George Frideric Handel was a German composer living in England who wrote Italian operas based on Greek legends for an English audience.
The first hurdle for an American audience attempting to get a handle on Handel is to get used to Italian names of the Greek characters. Thus Theseus becomes Teseo and Aegeus becomes Egeo. Medea, by the way, retains her name, but Athena, the patron goddess of Athens, is replaced by the Roman goddess Minerva. Get used to it.
According to Chapter XX of Bullfinch’s Mythology,
THESEUS was the son of AEgeus, king of Athens, and of AEthra, daughter of the king of Troezen. He was brought up at Troezen . . . . AEgeus on parting from AEthra, before the birth of his son, placed his sword and shoes under a large stone and directed her to send his son to him when he became strong enough to roll away the stone and take them from under it. When she thought the time had come, his mother led Theseus to the stone, and he removed it with ease and took the sword and shoes . . . .
Having overcome all the perils of the road, Theseus at length reached Athens, where new dangers awaited him. Medea, the sorceress, who had fled from Corinth after her separation from Jason, had become the wife of AEgeus, the father of Theseus. Knowing by her arts who he was, [she feared] the loss of her influence with her husband if Theseus should be acknowledged as his son . . . .
Handel has elaborated on this legend by introducing Princess Agilea and a couple of love triangles. Teseo and Agilea are mutually and madly in love, but King Egeo has lustful designs on the young woman, and Medea has – but let Donald Pippin tell you in his own words:
Medea, the famed sorceress, has long been remembered for a spectacular day in which, to punish her faithless lover, she murdered their two small children, set fire to her successful rival and poisoned the girl's aged father before riding off on a flaming chariot drawn by winged dragons.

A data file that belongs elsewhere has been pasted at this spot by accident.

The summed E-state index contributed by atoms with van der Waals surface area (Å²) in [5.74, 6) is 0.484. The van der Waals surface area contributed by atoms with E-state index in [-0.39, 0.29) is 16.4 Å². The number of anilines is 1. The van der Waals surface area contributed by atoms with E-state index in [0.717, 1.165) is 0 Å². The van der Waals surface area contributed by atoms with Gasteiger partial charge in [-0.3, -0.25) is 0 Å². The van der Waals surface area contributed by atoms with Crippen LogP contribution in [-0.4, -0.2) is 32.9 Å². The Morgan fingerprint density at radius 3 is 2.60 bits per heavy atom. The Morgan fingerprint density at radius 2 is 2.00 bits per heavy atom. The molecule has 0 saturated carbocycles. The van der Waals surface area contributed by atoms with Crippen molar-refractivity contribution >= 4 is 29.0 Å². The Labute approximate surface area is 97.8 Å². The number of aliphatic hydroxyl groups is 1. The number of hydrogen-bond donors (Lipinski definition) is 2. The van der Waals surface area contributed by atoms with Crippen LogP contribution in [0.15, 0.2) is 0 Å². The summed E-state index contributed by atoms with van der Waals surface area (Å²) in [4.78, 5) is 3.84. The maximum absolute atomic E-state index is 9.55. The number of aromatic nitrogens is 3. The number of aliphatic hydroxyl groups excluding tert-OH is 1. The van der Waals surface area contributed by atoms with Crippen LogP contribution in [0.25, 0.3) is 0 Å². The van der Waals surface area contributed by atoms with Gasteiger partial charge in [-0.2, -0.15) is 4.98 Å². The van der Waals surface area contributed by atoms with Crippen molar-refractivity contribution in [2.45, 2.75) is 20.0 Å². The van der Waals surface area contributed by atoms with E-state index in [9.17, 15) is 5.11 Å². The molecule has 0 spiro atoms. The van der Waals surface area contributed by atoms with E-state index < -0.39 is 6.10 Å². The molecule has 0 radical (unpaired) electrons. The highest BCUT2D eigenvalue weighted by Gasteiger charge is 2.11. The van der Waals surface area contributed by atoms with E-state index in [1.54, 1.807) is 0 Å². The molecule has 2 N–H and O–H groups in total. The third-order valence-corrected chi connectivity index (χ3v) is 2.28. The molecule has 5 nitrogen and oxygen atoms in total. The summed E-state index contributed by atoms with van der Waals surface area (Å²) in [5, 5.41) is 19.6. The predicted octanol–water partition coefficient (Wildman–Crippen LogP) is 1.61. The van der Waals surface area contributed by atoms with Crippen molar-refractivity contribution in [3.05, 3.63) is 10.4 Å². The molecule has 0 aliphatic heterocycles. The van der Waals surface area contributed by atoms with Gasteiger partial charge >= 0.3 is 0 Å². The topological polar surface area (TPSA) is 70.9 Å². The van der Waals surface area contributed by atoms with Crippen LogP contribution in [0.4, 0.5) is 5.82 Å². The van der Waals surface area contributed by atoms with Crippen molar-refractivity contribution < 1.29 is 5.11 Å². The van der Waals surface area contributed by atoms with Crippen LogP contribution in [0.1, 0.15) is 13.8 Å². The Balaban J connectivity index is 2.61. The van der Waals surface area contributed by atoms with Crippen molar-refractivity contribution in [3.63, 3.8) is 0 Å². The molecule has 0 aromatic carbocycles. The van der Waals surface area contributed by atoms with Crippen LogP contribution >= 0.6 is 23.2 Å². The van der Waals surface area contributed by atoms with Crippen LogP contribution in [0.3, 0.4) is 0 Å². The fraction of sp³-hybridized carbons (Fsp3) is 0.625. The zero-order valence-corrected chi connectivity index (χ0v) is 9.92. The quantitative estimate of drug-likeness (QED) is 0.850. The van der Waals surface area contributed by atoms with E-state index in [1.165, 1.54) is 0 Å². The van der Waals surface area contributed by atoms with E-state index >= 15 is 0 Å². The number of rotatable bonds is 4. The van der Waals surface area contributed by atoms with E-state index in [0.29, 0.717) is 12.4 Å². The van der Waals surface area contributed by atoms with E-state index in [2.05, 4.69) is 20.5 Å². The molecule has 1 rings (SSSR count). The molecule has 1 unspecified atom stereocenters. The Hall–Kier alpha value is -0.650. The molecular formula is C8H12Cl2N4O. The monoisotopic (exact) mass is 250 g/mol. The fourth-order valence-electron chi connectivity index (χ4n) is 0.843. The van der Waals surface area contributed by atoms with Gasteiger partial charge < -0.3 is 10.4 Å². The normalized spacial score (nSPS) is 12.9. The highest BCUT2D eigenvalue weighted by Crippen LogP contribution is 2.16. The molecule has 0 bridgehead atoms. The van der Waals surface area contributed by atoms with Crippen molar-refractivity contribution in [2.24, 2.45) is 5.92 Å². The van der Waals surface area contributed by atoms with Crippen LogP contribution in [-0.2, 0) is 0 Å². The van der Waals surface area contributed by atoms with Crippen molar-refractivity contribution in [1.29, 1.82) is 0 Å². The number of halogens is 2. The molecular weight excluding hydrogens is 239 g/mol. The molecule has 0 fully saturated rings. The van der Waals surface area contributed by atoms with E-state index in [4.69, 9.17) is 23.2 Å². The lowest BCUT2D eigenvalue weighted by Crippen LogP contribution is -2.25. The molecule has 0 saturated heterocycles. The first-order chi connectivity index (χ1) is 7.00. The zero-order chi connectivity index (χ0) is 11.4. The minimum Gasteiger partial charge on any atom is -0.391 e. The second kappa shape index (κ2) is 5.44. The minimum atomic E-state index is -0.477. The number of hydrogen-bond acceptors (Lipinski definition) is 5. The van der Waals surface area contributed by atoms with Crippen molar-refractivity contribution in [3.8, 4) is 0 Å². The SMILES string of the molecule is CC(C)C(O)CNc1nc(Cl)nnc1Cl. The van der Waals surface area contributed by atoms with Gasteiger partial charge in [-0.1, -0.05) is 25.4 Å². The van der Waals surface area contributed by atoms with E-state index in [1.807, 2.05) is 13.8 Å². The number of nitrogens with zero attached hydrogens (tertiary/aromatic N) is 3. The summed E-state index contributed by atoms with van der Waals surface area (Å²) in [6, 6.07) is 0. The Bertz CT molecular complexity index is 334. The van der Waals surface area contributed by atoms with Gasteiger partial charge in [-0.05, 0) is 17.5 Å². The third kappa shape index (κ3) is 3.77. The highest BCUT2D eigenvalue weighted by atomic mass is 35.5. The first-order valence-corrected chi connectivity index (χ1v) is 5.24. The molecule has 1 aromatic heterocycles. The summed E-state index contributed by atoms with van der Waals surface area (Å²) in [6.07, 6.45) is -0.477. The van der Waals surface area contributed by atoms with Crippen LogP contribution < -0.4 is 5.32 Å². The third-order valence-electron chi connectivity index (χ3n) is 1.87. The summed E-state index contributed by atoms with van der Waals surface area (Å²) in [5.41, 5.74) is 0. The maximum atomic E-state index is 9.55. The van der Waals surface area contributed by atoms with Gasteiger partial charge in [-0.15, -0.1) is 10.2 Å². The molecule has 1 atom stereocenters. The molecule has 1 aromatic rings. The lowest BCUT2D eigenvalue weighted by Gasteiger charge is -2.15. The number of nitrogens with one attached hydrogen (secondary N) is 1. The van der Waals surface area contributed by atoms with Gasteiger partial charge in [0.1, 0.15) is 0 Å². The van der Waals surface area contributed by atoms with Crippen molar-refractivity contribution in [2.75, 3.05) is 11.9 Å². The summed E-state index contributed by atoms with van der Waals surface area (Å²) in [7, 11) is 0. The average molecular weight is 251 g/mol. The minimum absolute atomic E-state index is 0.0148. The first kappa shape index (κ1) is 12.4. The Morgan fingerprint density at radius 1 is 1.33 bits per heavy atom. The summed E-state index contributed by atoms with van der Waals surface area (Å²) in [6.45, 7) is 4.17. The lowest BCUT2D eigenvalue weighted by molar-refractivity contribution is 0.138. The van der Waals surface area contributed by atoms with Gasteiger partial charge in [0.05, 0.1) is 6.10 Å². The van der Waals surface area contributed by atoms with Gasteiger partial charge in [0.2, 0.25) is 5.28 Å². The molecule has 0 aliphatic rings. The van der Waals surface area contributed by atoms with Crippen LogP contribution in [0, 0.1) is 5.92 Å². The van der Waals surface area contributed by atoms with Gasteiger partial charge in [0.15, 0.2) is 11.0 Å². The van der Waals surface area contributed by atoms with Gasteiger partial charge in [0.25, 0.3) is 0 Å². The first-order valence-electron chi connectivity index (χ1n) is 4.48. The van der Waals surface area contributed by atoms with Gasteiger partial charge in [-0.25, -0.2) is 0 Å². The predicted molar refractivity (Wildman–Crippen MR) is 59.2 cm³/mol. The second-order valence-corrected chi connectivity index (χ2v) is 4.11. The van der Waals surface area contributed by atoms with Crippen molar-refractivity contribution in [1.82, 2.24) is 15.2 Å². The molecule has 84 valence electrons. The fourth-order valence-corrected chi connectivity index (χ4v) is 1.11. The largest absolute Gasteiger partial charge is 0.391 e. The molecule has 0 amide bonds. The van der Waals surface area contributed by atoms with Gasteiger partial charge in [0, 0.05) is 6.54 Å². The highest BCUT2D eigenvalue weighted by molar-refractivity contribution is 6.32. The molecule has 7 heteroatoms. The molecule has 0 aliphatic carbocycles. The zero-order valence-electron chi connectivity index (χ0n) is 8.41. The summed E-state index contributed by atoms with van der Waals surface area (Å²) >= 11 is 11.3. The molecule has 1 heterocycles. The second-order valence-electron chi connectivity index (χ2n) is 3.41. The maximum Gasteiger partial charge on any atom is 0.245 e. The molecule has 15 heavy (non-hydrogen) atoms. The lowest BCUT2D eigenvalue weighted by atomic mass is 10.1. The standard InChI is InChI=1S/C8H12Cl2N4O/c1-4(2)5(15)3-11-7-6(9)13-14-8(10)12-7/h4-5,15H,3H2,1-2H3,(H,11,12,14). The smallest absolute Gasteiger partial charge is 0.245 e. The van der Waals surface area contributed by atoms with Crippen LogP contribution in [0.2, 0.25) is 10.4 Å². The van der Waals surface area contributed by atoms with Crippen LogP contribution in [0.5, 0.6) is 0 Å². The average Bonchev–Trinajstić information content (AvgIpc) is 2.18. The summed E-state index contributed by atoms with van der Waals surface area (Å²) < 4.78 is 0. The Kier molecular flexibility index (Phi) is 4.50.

Now ten years later, we are soon to find out if Medea has mellowed - - or not. The signs are not good. Despite knowing all too well that love has ever been her mortal enemy, she is in love again. Consumed as never before by an implacable but irresistible passion, she broods, she pines, she languishes, she burns. For whom? None other than Teseo, the brave and handsome young soldier, hero of the day, who almost single handedly has defended the city with a ferocity thought to be found only in legend
Never timid, never inclined to hold back, she is not slow to act. With smoldering eyes and melting smiles, she approaches Teseo seductively and in her softest, most languorous tones asks him if his interests lie exclusively on the rugged battlefield. Has he not yet felt the need for the sweeter things in life? Have the charms of a woman never tempted him? Now that the battle is over, is he not perhaps ready for love? Teseo, totally failing to grasp what she is driving at, replies with rapturous candor that she understands him perfectly. Indeed, she must have read his mind. How else could she have known that he is madly in love with beautiful, adorable Agilea?